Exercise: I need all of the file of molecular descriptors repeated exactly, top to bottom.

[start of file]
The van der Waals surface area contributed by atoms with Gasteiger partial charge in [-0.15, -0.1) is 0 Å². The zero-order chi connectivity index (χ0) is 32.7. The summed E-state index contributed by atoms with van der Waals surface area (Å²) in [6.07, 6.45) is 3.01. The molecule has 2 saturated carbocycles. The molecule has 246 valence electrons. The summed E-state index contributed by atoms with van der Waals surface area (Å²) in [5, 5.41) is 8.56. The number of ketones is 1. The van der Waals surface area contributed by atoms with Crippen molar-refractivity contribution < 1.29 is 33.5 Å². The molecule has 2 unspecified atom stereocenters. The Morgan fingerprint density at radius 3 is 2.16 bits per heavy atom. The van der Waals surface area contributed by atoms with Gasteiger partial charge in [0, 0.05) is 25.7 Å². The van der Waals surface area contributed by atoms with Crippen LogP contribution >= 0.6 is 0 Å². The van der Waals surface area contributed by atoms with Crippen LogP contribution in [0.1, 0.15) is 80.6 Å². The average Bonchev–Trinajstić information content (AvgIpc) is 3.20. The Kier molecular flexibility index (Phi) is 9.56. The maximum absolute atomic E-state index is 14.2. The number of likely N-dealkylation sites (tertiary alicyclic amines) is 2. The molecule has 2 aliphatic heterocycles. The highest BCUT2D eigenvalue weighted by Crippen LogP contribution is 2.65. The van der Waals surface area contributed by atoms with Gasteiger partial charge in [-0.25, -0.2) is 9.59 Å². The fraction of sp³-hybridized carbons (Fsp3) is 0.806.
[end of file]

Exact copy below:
The van der Waals surface area contributed by atoms with Gasteiger partial charge in [-0.15, -0.1) is 0 Å². The zero-order chi connectivity index (χ0) is 32.7. The summed E-state index contributed by atoms with van der Waals surface area (Å²) in [6.07, 6.45) is 3.01. The molecule has 2 saturated carbocycles. The molecule has 246 valence electrons. The summed E-state index contributed by atoms with van der Waals surface area (Å²) in [5, 5.41) is 8.56. The number of ketones is 1. The van der Waals surface area contributed by atoms with Crippen molar-refractivity contribution < 1.29 is 33.5 Å². The molecule has 2 unspecified atom stereocenters. The Morgan fingerprint density at radius 3 is 2.16 bits per heavy atom. The van der Waals surface area contributed by atoms with Gasteiger partial charge in [0, 0.05) is 25.7 Å². The van der Waals surface area contributed by atoms with Crippen LogP contribution >= 0.6 is 0 Å². The van der Waals surface area contributed by atoms with Crippen LogP contribution in [0.1, 0.15) is 80.6 Å². The average Bonchev–Trinajstić information content (AvgIpc) is 3.20. The Kier molecular flexibility index (Phi) is 9.56. The maximum absolute atomic E-state index is 14.2. The number of likely N-dealkylation sites (tertiary alicyclic amines) is 2. The molecule has 2 aliphatic heterocycles. The highest BCUT2D eigenvalue weighted by Crippen LogP contribution is 2.65. The van der Waals surface area contributed by atoms with Gasteiger partial charge in [-0.25, -0.2) is 9.59 Å². The fraction of sp³-hybridized carbons (Fsp3) is 0.806.